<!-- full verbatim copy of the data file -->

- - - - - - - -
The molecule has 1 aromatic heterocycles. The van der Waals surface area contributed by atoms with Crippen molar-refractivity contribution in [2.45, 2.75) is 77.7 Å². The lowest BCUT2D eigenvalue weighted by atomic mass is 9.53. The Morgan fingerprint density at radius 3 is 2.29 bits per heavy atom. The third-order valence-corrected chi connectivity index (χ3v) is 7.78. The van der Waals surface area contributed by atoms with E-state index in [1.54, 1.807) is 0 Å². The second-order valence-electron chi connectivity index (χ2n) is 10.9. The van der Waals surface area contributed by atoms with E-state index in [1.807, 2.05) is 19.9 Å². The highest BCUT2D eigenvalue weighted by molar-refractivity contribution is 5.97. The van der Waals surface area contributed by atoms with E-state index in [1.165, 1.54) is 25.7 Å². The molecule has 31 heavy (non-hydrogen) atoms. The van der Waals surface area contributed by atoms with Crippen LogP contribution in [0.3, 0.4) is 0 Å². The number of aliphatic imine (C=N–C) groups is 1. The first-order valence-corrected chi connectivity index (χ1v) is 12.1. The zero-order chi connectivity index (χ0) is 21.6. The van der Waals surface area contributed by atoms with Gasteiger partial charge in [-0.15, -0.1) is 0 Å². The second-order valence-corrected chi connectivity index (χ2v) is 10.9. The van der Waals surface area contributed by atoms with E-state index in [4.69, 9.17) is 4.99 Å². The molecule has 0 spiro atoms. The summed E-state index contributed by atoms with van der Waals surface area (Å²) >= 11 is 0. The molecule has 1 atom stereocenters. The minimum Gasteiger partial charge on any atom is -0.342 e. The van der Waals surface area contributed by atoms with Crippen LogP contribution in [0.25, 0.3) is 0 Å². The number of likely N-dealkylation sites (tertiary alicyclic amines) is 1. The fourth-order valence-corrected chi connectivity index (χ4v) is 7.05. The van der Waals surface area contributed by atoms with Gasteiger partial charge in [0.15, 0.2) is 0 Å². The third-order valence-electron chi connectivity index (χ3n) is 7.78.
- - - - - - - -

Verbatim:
The molecule has 1 aromatic heterocycles. The van der Waals surface area contributed by atoms with Crippen molar-refractivity contribution in [2.45, 2.75) is 77.7 Å². The lowest BCUT2D eigenvalue weighted by atomic mass is 9.53. The Morgan fingerprint density at radius 3 is 2.29 bits per heavy atom. The third-order valence-corrected chi connectivity index (χ3v) is 7.78. The van der Waals surface area contributed by atoms with E-state index in [1.54, 1.807) is 0 Å². The second-order valence-electron chi connectivity index (χ2n) is 10.9. The van der Waals surface area contributed by atoms with E-state index in [1.807, 2.05) is 19.9 Å². The highest BCUT2D eigenvalue weighted by molar-refractivity contribution is 5.97. The van der Waals surface area contributed by atoms with E-state index in [1.165, 1.54) is 25.7 Å². The molecule has 31 heavy (non-hydrogen) atoms. The van der Waals surface area contributed by atoms with Crippen LogP contribution in [0.3, 0.4) is 0 Å². The number of aliphatic imine (C=N–C) groups is 1. The first-order valence-corrected chi connectivity index (χ1v) is 12.1. The zero-order chi connectivity index (χ0) is 21.6. The van der Waals surface area contributed by atoms with Gasteiger partial charge in [-0.15, -0.1) is 0 Å². The second-order valence-corrected chi connectivity index (χ2v) is 10.9. The van der Waals surface area contributed by atoms with E-state index in [4.69, 9.17) is 4.99 Å². The molecule has 0 spiro atoms. The summed E-state index contributed by atoms with van der Waals surface area (Å²) >= 11 is 0. The molecule has 1 atom stereocenters. The minimum Gasteiger partial charge on any atom is -0.342 e. The van der Waals surface area contributed by atoms with Crippen LogP contribution in [0.25, 0.3) is 0 Å². The number of likely N-dealkylation sites (tertiary alicyclic amines) is 1. The fourth-order valence-corrected chi connectivity index (χ4v) is 7.05. The van der Waals surface area contributed by atoms with Gasteiger partial charge in [0.15, 0.2) is 0 Å². The third-order valence-electron chi connectivity index (χ3n) is 7.78.